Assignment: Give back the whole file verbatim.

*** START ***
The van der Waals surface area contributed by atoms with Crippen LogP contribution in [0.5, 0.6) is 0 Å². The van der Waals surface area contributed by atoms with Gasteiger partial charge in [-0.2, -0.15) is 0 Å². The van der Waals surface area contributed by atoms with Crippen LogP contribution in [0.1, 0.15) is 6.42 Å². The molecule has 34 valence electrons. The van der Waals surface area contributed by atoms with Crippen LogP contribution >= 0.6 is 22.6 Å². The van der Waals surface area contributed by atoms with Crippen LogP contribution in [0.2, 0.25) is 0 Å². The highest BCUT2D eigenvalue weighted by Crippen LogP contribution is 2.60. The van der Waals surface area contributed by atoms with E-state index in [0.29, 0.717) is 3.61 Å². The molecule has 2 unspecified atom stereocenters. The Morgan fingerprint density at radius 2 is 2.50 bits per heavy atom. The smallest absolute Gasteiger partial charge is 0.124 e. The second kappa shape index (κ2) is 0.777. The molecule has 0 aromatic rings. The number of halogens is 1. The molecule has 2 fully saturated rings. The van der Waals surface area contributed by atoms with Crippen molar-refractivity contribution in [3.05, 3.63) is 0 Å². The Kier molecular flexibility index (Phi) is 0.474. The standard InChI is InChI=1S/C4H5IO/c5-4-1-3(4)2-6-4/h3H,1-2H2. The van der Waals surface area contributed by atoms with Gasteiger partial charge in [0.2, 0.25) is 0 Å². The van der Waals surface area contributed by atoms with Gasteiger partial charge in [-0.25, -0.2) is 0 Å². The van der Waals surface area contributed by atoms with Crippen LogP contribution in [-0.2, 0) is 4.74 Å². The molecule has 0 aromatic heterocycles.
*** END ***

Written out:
The van der Waals surface area contributed by atoms with Crippen LogP contribution in [0.5, 0.6) is 0 Å². The van der Waals surface area contributed by atoms with Gasteiger partial charge in [-0.2, -0.15) is 0 Å². The van der Waals surface area contributed by atoms with Crippen LogP contribution in [0.1, 0.15) is 6.42 Å². The molecule has 34 valence electrons. The van der Waals surface area contributed by atoms with Crippen LogP contribution >= 0.6 is 22.6 Å². The van der Waals surface area contributed by atoms with Crippen LogP contribution in [0.2, 0.25) is 0 Å². The highest BCUT2D eigenvalue weighted by Crippen LogP contribution is 2.60. The van der Waals surface area contributed by atoms with E-state index in [0.29, 0.717) is 3.61 Å². The molecule has 2 unspecified atom stereocenters. The Morgan fingerprint density at radius 2 is 2.50 bits per heavy atom. The smallest absolute Gasteiger partial charge is 0.124 e. The second kappa shape index (κ2) is 0.777. The molecule has 0 aromatic rings. The number of halogens is 1. The molecule has 2 fully saturated rings. The van der Waals surface area contributed by atoms with Crippen molar-refractivity contribution in [3.05, 3.63) is 0 Å². The Kier molecular flexibility index (Phi) is 0.474. The standard InChI is InChI=1S/C4H5IO/c5-4-1-3(4)2-6-4/h3H,1-2H2. The van der Waals surface area contributed by atoms with Gasteiger partial charge in [0.2, 0.25) is 0 Å². The van der Waals surface area contributed by atoms with Gasteiger partial charge in [-0.25, -0.2) is 0 Å². The van der Waals surface area contributed by atoms with Crippen LogP contribution in [-0.2, 0) is 4.74 Å². The molecule has 0 aromatic heterocycles.